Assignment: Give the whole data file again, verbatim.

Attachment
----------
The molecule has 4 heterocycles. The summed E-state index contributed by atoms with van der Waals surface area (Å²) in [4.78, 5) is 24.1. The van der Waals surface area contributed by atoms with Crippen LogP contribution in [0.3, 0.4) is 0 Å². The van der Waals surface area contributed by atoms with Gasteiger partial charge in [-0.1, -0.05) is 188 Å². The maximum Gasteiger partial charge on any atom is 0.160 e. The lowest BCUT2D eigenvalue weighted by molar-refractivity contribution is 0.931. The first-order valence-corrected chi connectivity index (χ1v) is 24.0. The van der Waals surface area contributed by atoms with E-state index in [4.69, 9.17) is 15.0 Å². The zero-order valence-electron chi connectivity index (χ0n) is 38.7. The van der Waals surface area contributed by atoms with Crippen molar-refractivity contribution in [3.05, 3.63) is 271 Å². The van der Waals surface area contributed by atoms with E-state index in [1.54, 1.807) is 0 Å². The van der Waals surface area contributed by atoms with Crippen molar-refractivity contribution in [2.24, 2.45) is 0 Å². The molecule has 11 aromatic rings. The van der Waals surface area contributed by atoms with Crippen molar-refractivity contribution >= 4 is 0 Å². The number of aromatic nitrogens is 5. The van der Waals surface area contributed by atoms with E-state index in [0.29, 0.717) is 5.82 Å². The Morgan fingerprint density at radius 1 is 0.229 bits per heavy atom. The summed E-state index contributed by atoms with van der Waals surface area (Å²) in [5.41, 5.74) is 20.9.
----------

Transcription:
The molecule has 4 heterocycles. The summed E-state index contributed by atoms with van der Waals surface area (Å²) in [4.78, 5) is 24.1. The van der Waals surface area contributed by atoms with Crippen LogP contribution in [0.3, 0.4) is 0 Å². The van der Waals surface area contributed by atoms with Gasteiger partial charge in [-0.1, -0.05) is 188 Å². The maximum Gasteiger partial charge on any atom is 0.160 e. The lowest BCUT2D eigenvalue weighted by molar-refractivity contribution is 0.931. The first-order valence-corrected chi connectivity index (χ1v) is 24.0. The van der Waals surface area contributed by atoms with E-state index in [4.69, 9.17) is 15.0 Å². The zero-order valence-electron chi connectivity index (χ0n) is 38.7. The van der Waals surface area contributed by atoms with Crippen molar-refractivity contribution in [3.05, 3.63) is 271 Å². The van der Waals surface area contributed by atoms with E-state index in [1.54, 1.807) is 0 Å². The van der Waals surface area contributed by atoms with Crippen molar-refractivity contribution in [2.24, 2.45) is 0 Å². The molecule has 11 aromatic rings. The van der Waals surface area contributed by atoms with Crippen molar-refractivity contribution >= 4 is 0 Å². The number of aromatic nitrogens is 5. The van der Waals surface area contributed by atoms with E-state index in [0.29, 0.717) is 5.82 Å². The Morgan fingerprint density at radius 1 is 0.229 bits per heavy atom. The summed E-state index contributed by atoms with van der Waals surface area (Å²) in [5.41, 5.74) is 20.9.